aboutthebook

Ireland, 1901: For as long as six-year-old Cissy Ryan can remember, she has been a workhouse girl. Living amongst the other orphan boys and girls, dreaming of a family that might come and choose her for their own.

But the day her real mammy finally comes to claim her is not how Cissy imagined. An unfamiliar woman takes her to a tumbledown cottage in the rural Irish countryside to meet her gruff granddaddy. Settling into the isolated and poverty-stricken village is tough. But Cissy’s blossoming friendship with Colm Doyle and his horse Blue show Cissy the kindness and laughter is possible, even in the hardest of times.

As Cissy grows up, she finds that the world around her is ever changing. When she goes to work at prestigious Bretton Hall, she begins to realise that not everyone has an honest heart…

mythoughts

We first meet Cissy Ryan when, at the age of six, she leaves a workhouse holding the hand of a woman claiming to be her mammy. The workhouse for orphans is the only home Cissy has ever known and her mammy isn’t quite the kind of mother she expected. In fact Cissy was sure her name was Martha and she didn’t even have a mammy. Nevertheless, Cissy moves in with her mammy and her grandfather, a grumpy old man, in a tiny cottage. Life is suddenly very different but there is a silver lining and his name is Colm Doyle.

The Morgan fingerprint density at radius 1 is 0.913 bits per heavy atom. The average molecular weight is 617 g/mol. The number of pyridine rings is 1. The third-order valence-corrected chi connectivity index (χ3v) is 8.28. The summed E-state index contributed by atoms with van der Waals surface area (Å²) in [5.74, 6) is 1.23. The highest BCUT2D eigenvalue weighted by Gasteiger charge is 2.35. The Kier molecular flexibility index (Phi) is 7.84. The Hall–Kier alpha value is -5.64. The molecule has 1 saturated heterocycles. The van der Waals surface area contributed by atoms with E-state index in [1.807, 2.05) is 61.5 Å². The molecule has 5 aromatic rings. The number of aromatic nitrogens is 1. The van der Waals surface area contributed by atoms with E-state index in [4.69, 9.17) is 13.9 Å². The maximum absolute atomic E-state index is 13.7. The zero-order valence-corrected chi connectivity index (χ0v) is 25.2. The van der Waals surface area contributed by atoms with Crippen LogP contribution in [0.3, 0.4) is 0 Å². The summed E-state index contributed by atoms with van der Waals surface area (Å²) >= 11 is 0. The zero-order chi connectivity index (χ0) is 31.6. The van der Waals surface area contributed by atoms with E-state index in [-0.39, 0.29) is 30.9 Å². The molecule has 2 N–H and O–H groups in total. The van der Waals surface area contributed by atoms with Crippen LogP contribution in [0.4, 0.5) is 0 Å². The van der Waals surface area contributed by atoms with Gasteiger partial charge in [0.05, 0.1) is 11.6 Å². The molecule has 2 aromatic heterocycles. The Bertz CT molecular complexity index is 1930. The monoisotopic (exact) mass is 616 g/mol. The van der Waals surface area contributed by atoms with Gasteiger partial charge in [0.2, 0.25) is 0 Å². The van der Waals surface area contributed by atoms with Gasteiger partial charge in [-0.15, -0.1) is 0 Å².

From these humble beginnings, we follow Cissy as she grows up and goes out into the world to work at prestigious Breton Hall. Here Cissy learns all about the divide between the poor and the rich and that some people aren’t honest or even nice. Their sense of entitlement is remarkable as they go through life without a care in the world for the people who work for them or their circumstances.